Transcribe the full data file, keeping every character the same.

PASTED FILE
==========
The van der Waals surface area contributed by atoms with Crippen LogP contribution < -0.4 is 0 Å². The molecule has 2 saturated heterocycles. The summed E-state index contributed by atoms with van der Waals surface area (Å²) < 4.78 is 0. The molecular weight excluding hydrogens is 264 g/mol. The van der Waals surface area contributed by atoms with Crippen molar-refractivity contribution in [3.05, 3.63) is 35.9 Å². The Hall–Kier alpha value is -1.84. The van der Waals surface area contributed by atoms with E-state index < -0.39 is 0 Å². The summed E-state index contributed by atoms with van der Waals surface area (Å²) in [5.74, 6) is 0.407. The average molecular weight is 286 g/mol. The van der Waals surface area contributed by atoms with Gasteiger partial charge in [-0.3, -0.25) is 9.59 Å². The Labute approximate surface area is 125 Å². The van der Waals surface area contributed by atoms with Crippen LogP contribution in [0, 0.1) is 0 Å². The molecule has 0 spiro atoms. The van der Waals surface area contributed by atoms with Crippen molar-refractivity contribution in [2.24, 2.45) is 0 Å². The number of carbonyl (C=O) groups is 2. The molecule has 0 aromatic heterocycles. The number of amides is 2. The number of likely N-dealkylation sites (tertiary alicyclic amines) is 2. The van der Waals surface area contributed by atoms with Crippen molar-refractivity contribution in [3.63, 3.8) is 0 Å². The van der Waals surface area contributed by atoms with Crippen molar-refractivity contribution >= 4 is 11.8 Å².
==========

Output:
The van der Waals surface area contributed by atoms with Crippen LogP contribution < -0.4 is 0 Å². The molecule has 2 saturated heterocycles. The summed E-state index contributed by atoms with van der Waals surface area (Å²) < 4.78 is 0. The molecular weight excluding hydrogens is 264 g/mol. The van der Waals surface area contributed by atoms with Crippen molar-refractivity contribution in [3.05, 3.63) is 35.9 Å². The Hall–Kier alpha value is -1.84. The van der Waals surface area contributed by atoms with E-state index < -0.39 is 0 Å². The summed E-state index contributed by atoms with van der Waals surface area (Å²) in [5.74, 6) is 0.407. The average molecular weight is 286 g/mol. The van der Waals surface area contributed by atoms with Gasteiger partial charge in [-0.3, -0.25) is 9.59 Å². The Labute approximate surface area is 125 Å². The van der Waals surface area contributed by atoms with Crippen LogP contribution in [0, 0.1) is 0 Å². The molecule has 0 spiro atoms. The van der Waals surface area contributed by atoms with Crippen molar-refractivity contribution in [2.24, 2.45) is 0 Å². The number of carbonyl (C=O) groups is 2. The molecule has 0 aromatic heterocycles. The number of amides is 2. The number of likely N-dealkylation sites (tertiary alicyclic amines) is 2. The van der Waals surface area contributed by atoms with Crippen molar-refractivity contribution in [3.63, 3.8) is 0 Å². The van der Waals surface area contributed by atoms with Crippen molar-refractivity contribution >= 4 is 11.8 Å².